“The Identical” is an odd film.
The fictional story is that identical twin sons were born to a poor young couple in the rural south in the middle of the Great Depression, William (Brian Geraghty) and Helen Helmsley (Amanda Crew). That night, William attends a tent rally where the preacher, Reece Wade (Ray Liotta), teaches “It is more blessed to give than to receive” (Acts 20:35). Then he asks for prayers for his wife, Louise (Ashley Judd), because she has just miscarried again and the doctor tells them to stop trying or it could kill her.
William tells his wife, Helen, that they only way they can survive is to give away one of their sons, like the preacher said, “It is more blessed to give that to receive.” They ask the preacher and his wife to visit and they come prepared to give some money to the younger couple. Instead, they leave with a little baby, Dexter, that they rename “Ryan.” Drexel stays with his parents and the next day, William and Helen bury an empty shoebox on the hillside, pretending that one of the twins has died. William makes Reece promise to never tell the baby about his real parents until he and Helen are both deceased. The fact that the lives of both families, though well intentioned, are now built on a lie, does eventually wear on the parents.
Drexel grows up to become a rock and roll singer similar to Elvis Presley. Ryan’s path, however, is set to follow his adoptive father into the ministry, after a stint singing his way through the army, for he is very talented, just like his twin brother. Ryan senses that something, or someone, is missing from his life.
“The Identical” looks good and sounds good. Blake Rayne, who plays the twins as young men, is truly talented and looks and sounds like Elvis – an identical? Rayne won an Elvis impersonator contest in 1998 and went to Nashville to record his own music. The acting is pretty good, especially by the veteran actors, such as Joe Pantoliano, whose New York accent in Tennessee, well, not to put too fine a point on it, is just a little out of place.
But there are the problems with “The Identical.” First of all, the connection to the real Elvis Presley in looks and tone, while never hearing one of his tunes, or even a reference to him, is a peculiar, powerful distraction that never goes away. This makes the film odd, for want of a better word.
Then the references to Israel, from the preaching in Reece’s first sermon, to the footage of the Six Day War in 1967, to the symbols on the headstones in the cemetery at the end, doesn’t make sense – except that the director, Dustin Marcellino, was raised in “the culture of Israel” and knows Hebrew. I think this is more of a nod toward “dispensationalism” and the “Left Behind” singular interpretation of scripture than political affinity. Dispensationalists teach that the Jews must occupy Jerusalem and Israel so that Jesus can come again. (By the way, neither mainstream Protestants or Catholics or Eastern Orthodox adhere to this “teaching” that derives from a small, early 19th century British sect, the Plymouth Brethren.) To place this teaching deliberately in the film is … odd. The television announces the beginning of the Six Day War and the caption says “Beginning of the Six-Day War.” I mean, how did they know on day one it would only last six days? Again, odd. Why put in this 1967 war in as a cultural and historical marker and never mention Elvis, or Vietnam? Odd. In case you have any doubts, this situates the film squarely in the evangelical Christian genre.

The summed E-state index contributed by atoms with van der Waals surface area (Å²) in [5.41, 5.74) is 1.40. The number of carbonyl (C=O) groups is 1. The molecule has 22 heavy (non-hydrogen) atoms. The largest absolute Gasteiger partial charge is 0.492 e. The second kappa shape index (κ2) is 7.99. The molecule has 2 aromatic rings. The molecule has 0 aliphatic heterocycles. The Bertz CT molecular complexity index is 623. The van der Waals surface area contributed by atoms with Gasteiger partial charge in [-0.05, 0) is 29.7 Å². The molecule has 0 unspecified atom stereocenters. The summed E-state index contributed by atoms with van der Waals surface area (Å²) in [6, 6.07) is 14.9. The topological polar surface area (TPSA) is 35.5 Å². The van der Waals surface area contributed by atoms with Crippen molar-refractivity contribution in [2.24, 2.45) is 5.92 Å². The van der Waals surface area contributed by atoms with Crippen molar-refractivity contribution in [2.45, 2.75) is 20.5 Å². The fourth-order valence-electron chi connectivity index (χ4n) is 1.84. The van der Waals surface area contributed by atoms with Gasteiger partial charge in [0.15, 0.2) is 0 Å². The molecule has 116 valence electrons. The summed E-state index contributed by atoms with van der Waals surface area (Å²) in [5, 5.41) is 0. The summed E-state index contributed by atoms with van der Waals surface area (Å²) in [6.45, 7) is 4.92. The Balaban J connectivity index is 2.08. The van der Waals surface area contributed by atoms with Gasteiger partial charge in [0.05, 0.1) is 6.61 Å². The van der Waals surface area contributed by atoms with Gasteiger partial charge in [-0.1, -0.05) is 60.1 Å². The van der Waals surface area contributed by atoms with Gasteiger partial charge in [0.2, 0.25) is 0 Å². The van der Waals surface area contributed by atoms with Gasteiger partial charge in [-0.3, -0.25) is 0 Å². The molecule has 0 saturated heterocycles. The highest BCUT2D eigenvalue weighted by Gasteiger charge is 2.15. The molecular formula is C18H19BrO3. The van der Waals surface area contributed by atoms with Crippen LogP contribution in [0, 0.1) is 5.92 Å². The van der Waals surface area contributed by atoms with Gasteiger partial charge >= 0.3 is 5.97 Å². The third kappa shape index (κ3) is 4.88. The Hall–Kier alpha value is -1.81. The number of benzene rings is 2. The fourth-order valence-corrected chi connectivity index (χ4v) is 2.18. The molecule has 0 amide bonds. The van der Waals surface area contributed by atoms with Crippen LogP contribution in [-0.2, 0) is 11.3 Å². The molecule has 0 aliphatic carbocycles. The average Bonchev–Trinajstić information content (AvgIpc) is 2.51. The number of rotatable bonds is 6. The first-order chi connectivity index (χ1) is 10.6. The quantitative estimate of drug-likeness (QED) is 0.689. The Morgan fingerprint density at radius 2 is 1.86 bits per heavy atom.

The movie wants to teach us that God has a call for each of us and parents have to let their children follow their call. It wants to teach us that children should write and sing their own music and not just mimic others. OK. I might add that the wisdom and research is showing that children who are adopted need to know and have access to information about their birth parents – not that the boys in this movie even had birth certificates. The days of secrecy have to end. Everyone has a right to his or her actual birth certificate. Adoptees may find something here to resonate with their experience. I am not sure the film wants to say this, but it does imply it.
As a “Christian” movie, for this is the film’s genre, or sub-genre because it is not rooted in mainstream Protestant Christianity but evangelicalism, “The Identical” is on the high end as far as production values, casting, and music. Evangelical Christian viewers will likely forgive the filmmakers the flaws in the odd conceptual logic of the story and its production because it fits their theology, but I don’t think mainstream Christians will be impressed on the theological front, or the general public because of the odd Elvis ghosting.
Overall, as a film, “The Identical” is so peculiar that, well, I feel distracted. I would like to see what comes next for Blake Rayne, though, and I hope he follows the advice of the film and goes his own way and hasn’t hitched his wagon too strongly to this particular kind of movie.